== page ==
Wave of Hi-Tech Products Protects Privacy, Children
Three of the newest products announced this week include Enonymous.com, a consumer protection utility and privacy seal program from Enonymous.com Corp., San Diego; Game Deputy, a children's entertainment monitoring system from Deputy Inc., Dallas; and Digitalme, a sophisticated personal data maintenance system unveiled this week at Fall Internet World in New York by Novell Inc., Provo, UT.
A fistful of other solutions are in the works such as Passport, a major-branded initiative from Microsoft Corp., Redmond, WA, which is expected to give consumers the option of manipulating their personal information between Web sites. There also are software programs available that protect the proprietary privacy of business records by recording and analyzing employees' computer keystrokes. Service solutions, including Provado, Freedom and Privaseek, help consumers manage and create new identities with various privacy constraints built in.
Michelle Slack, an analyst for Jupiter Communications, New York, said public concern is increasing. However, she said consumers are "all over the map" in their understanding of the privacy debate, which encompasses medical and children's issues, as well as policy debates over the international security and maintenance of Net technology.
"I view privacy and security as two separate things," she said. "Security is more often talked about regarding protection of data, which is an element of privacy, but I think security is more about protecting the monetary link. Most consumers think about privacy as something they should be concerned about only regarding marketing purposes."
Distinctions aside, something associated with supply and demand has led to the development of a mountain of privacy products. But how big the business of protecting, managing or monitoring people's privacy is going to get is unclear. Some point to the fear of the unknown as the market's driving force at the moment - particularly where Web sites, credit cards and personal interests come together. And each new privacy product that comes along seems destined to exploit every niche of concern that a consumer could have.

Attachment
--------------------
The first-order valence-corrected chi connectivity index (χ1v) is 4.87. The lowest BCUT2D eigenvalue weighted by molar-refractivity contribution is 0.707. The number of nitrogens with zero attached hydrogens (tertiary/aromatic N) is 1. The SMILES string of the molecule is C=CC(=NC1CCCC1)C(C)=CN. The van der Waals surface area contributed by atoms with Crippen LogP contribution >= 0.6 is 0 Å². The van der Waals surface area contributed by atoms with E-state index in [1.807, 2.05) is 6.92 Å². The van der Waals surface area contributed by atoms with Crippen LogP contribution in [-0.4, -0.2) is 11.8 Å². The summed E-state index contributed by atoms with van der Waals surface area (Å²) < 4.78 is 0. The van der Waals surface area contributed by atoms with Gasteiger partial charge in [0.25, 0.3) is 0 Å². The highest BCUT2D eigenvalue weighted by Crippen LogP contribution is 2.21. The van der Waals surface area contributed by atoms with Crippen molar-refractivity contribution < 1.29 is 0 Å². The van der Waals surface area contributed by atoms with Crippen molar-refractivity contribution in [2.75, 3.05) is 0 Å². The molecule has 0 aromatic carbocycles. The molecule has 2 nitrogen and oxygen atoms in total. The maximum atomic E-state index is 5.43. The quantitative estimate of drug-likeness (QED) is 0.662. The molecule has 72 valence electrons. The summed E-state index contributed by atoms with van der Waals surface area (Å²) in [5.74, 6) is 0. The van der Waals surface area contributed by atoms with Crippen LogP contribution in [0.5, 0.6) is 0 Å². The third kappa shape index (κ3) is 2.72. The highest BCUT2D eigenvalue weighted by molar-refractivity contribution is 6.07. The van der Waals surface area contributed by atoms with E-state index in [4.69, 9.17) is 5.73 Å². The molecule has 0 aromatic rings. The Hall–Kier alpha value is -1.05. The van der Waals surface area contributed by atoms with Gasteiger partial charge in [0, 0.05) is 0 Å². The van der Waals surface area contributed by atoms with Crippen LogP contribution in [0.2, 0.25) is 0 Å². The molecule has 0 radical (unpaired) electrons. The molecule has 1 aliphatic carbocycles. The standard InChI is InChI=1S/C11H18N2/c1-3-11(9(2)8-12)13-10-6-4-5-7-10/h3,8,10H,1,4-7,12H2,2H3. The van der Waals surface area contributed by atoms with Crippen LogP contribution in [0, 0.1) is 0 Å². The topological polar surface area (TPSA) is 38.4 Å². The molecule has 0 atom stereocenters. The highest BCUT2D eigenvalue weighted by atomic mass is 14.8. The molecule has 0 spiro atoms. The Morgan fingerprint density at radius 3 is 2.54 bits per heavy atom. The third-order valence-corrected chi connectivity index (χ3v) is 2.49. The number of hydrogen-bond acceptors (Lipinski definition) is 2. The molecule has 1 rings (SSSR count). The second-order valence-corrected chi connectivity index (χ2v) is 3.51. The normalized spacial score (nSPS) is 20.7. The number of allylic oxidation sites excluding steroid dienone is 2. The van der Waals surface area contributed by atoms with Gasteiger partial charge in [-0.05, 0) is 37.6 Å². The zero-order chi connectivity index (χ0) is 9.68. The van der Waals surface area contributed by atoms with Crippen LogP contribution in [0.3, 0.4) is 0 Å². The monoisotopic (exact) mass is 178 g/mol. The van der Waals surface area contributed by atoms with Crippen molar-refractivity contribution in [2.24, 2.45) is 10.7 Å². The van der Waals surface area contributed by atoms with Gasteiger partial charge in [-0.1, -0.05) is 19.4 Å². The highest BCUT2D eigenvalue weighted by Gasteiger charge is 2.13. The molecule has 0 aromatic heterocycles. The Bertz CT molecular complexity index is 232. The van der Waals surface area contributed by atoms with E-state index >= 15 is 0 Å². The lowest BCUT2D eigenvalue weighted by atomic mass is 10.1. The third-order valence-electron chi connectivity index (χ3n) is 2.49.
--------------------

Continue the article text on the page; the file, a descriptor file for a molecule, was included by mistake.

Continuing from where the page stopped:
For instance, Enonymous alerts consumers about Web site information and practices as the user surfs the Internet. "We're putting control back into consumers' hands through a series of privacy-driven products and services," said David Taylor, CEO at Enonymous. "Until now, Internet users have had to accept that taking part in the Web, by definition, involves a loss of privacy."
Of course, direct marketing industry leaders have grumbled privately that consumers can't really lose what they never had. They congratulate lobbyists for having been largely successful in convincing lawmakers to resist advocates' demands, which some believe to be overly alarmist, even anti-business in their motivation. But when it comes to protecting children, human rights leaders say the industry has a long way to go.
In the meantime it appears that competition for privacy products is here to stay. As Bob Wright, founder/CEO of the Deputy Inc. children's game monitoring software said, "Parents have told us they want tools to help them." He said his industry peers can either get proactive on issues such as game violence or face government intervention.